The Year of the Farmer by Rosalie Ham

I savoured what I’m sure will be a once-in-a-lifetime thing – a fabulous, darkly humorous novel about water entitlements.

The Year of the Farmer by Rosalie Ham centres on farmer Mitch Bishop. Mitch comes from a long line of sheep and wheat farmers, however, Mitch fears the family’s farm, Bishop’s Corner, will end with him – a drought; the departure of his childhood sweetheart and his subsequent marriage to the scheming Mandy; his ageing father; and the ever-increasing demands of the State Water Authority, are all taking their toll. But water politics, new owners at the local pub, and Mitch’s closest friends have a way of changing things. Continue reading

The Stella Prize 2019 – longlist predictions

The Stella Prize 2019 longlist will be announced tonight.

The longlist is made up of twelve books, usually a mix of fiction and non-fiction, memoirs and short stories (all must have been published in 2018). Continue reading

The Lake House by Kate Morton

When I saw the author Rosalie Ham speak earlier this year, she mentioned that she never reads novels while she is writing one – the reason being, she becomes highly attuned to structure and spots plot tricks everywhere. She used the example of a novel beginning with a husband making mention that he loves his wife – Ham’s first thought is “Well, she’ll be dead by the end of this book!”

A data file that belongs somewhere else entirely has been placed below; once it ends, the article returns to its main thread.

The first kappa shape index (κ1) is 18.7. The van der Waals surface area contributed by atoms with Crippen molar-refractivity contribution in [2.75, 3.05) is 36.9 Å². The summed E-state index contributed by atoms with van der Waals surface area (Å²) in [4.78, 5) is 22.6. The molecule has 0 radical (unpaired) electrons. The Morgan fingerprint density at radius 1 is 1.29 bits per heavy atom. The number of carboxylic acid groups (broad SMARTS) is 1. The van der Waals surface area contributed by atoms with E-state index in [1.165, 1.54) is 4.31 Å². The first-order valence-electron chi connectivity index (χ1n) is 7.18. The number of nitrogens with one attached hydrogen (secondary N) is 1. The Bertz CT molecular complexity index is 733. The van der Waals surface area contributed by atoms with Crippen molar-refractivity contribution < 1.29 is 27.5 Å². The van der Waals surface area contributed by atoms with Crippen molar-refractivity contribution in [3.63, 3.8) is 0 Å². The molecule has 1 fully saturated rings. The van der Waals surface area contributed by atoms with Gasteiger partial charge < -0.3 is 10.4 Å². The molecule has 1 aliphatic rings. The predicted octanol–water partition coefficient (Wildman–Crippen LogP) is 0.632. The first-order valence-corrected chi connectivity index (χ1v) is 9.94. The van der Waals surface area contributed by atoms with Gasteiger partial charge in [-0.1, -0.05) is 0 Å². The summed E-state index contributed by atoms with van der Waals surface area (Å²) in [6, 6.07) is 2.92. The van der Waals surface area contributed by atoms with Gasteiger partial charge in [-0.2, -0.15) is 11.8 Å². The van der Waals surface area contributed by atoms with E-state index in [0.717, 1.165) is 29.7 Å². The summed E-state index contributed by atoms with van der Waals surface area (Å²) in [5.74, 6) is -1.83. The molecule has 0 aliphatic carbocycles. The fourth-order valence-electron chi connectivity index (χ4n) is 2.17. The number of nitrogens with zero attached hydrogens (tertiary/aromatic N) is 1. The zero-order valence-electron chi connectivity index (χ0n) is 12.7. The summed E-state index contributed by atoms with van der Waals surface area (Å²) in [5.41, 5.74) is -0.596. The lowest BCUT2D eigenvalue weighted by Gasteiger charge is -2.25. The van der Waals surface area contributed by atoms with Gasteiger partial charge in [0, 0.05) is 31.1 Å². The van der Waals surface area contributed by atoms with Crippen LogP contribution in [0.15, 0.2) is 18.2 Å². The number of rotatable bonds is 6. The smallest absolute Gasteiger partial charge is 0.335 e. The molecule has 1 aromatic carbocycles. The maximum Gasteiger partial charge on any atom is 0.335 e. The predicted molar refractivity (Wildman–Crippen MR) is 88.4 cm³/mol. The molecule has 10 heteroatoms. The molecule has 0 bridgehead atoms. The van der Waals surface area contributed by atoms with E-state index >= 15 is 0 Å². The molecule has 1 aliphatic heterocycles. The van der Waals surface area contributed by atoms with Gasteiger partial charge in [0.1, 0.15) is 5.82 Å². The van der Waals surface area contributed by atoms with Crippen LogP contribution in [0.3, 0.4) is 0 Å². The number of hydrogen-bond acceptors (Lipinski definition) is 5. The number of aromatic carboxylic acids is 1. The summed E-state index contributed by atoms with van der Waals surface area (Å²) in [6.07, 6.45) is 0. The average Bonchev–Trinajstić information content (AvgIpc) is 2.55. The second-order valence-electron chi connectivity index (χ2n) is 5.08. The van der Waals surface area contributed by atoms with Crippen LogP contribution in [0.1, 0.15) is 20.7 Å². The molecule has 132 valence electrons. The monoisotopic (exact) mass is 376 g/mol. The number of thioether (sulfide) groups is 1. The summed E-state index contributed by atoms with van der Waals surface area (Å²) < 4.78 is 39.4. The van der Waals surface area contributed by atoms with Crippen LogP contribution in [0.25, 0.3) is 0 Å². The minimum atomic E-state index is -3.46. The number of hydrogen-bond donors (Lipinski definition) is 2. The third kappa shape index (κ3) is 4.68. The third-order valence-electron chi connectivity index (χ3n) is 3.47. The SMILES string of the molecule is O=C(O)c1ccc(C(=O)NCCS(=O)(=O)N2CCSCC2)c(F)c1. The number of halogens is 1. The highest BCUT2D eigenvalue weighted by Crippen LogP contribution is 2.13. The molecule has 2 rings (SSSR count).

I was reminded of Ham’s comment as I slogged through 593 pages of Kate Morton’s The Lake House. It’s a dual mystery, yo-yoing between the 1930s and 2003 – there’s lots of complicating family secrets and missing (possibly dead) people. With Ham’s words in the back of my mind, Morton’s mentions of this, that and the other* were like beacons, alerting me to exactly how things would play out. Continue reading

A glee of author talks

http://www.weeklytimesnow.com.au/country-living/the-dressmaker-author-rosalie-ham-calls-for-authentic-rural-storytelling/news-story/bb665b3bd4967e41c6d04f294537d862

Firstly, what’s the collective noun for a bunch of author talks? A glee? A yay? A make-Kate-very-happy? Anyway, in the past week, I’ve been to three – that deserves a collective noun.

Secondly, I have a half-a-dozen posts in my drafts folder about author talks I have attended. I never get to the ‘publish’ stage. Can’t really say why – I suspect that I leave it a week or so and then feel unsure about the fine detail of what was said – I wouldn’t want to misquote someone.

So, three author talks in one post – my favourite bits of what Rosalie Ham, Hanya Yanagihara and Jonathan Franzen had to say. Continue reading

Bookish (and not so bookish) Thoughts

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1. The Dressmaker film was superb. And the costumes were breathtaking. My friend Kate alerted me to this exhibition. Kate lives in a different state to me but we will find a way of seeing this together (road trip time?!).

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2. Much of the soundtrack for The Dressmaker was original but the Flower Duet from Lakmé was included – always one of my favourites. Continue reading